Speaker sheds light on hidden world of human trafficking

Dr. Victorian Fontan from the University for Peace speaks to students on human trafficking in Iran, Afghanistan and Somalia Wednesday at the Center for Jewish Studies in the Marrs McLean Science Building.
Jed Dean | Lariat Photo Editor

By Caitlin Giddens

Hearing the statistics of 2.5 million people suffering from sex trafficking generates concern, but seeing the faces behind this number generates an unparalleled sense of urgency among students.

Baylor’s Center for Jewish Studies welcomed Dr. Victoria Fontan to speak about her experience with international human rights Wednesday.

Fontan is the director of academic development and assistant professor of peace and conflict studies at the United Nations-mandated University for Peace in San Jose, Costa Rica. She presented students with stories she witnessed and showed pictures of victims she met, bringing a sense of reality to human rights issues.

“For the past 10 years, I have tried to understand trafficking and other human rights issues,” Fontan said. “The more I know, the more red flags pop up when I travel abroad. As a scholar, it’s very difficult to get funding for these issues. I might get funding six months to one year later, and by then, everyone could be dead.”

Because she focuses on the development of insurgent groups and post-conflict areas, Fontan has witnessed human rights issues in Iraq, Afghanistan and Somalia. She said she was disturbed not only by the reality of human trafficking and female genital abuse, but also by the apathy.

“Trafficking is treated as a total non issue in Iraq,” Fontan said. “It is very shameful there to be abducted or raped. When we look at human right issues in Iraq, we see trafficking as a small issue. But Iraq is not becoming a democracy with this present.”

Working with the United Nations exposed Fontan to more than the abuse found in Middle Eastern nations.

The Council of Europe reports $4.2 billion is spent annually on international human trafficking, and the sources of this income may be surprising, Fontan said.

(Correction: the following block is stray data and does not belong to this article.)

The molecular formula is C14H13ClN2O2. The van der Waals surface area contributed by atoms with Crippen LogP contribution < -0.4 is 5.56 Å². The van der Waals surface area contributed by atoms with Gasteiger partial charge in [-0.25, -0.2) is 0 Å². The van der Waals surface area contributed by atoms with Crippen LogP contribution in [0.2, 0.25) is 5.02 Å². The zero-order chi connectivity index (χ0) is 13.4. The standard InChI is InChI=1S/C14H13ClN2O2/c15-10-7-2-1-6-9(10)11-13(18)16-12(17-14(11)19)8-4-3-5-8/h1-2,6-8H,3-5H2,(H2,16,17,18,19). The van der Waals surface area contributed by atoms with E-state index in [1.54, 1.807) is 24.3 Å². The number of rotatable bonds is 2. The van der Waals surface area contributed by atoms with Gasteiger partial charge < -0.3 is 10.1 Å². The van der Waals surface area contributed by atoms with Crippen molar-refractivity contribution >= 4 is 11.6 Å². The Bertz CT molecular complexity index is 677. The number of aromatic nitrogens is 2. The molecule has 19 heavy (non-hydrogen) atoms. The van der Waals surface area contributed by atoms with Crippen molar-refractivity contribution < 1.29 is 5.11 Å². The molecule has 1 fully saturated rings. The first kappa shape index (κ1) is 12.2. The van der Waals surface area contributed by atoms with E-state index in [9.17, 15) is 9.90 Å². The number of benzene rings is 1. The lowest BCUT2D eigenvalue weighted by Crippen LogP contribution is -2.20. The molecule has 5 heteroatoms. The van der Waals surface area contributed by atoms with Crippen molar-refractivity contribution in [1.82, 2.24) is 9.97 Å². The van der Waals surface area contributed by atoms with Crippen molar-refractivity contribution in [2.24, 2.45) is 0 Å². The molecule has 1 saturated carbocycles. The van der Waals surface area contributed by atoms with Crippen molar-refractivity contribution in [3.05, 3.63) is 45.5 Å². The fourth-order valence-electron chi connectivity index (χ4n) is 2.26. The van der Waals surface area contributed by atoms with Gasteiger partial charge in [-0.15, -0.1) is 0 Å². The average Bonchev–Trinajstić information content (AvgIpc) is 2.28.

“I gained some exposure to trafficking because my male colleagues would go to brothels,” Fontan said. “And this was as the U.N. and UNICEF.”

Fontan said she was also disturbed by the lack of sympathy expressed for victims.

“There’s a food chain of human rights,” Fontan said. “If you’re a black African woman, forget getting help. But pictures can put a face to what I’m talking about.”

Students discussed the complexity of trafficking and other social issues, hoping to gain Fontan’s insight.

“What really impressed me about the event was Dr. Fontan’s international perspective,” Katy sophomore Kristina Miller, a member of Baylor’s International Justice Mission, said. “I have respect for people that are out trying to secure justice for these victims. But it’s disheartening to hear how far protocols and programs need to be improved.”

Fontan said in many cases, international issues are not publicized because of the negative image they may create.

“Many are worried about the bad image these issues will give Americans of the mission in Iraq and Afghanistan,” Fontan said. “There were 200 gay men killed in Baghdad just last year, and no one knows.”

Dr. Marc Ellis, professor of Jewish studies and history, also focuses on showcasing social injustices. He said he hopes students will become aware of the human rights issues present worldwide.

“We don’t talk about war or Christians going to war much at Baylor,” Ellis said. “Dr. Fontan has been to places and seen things even I never have, so Baylor was lucky to have her here.”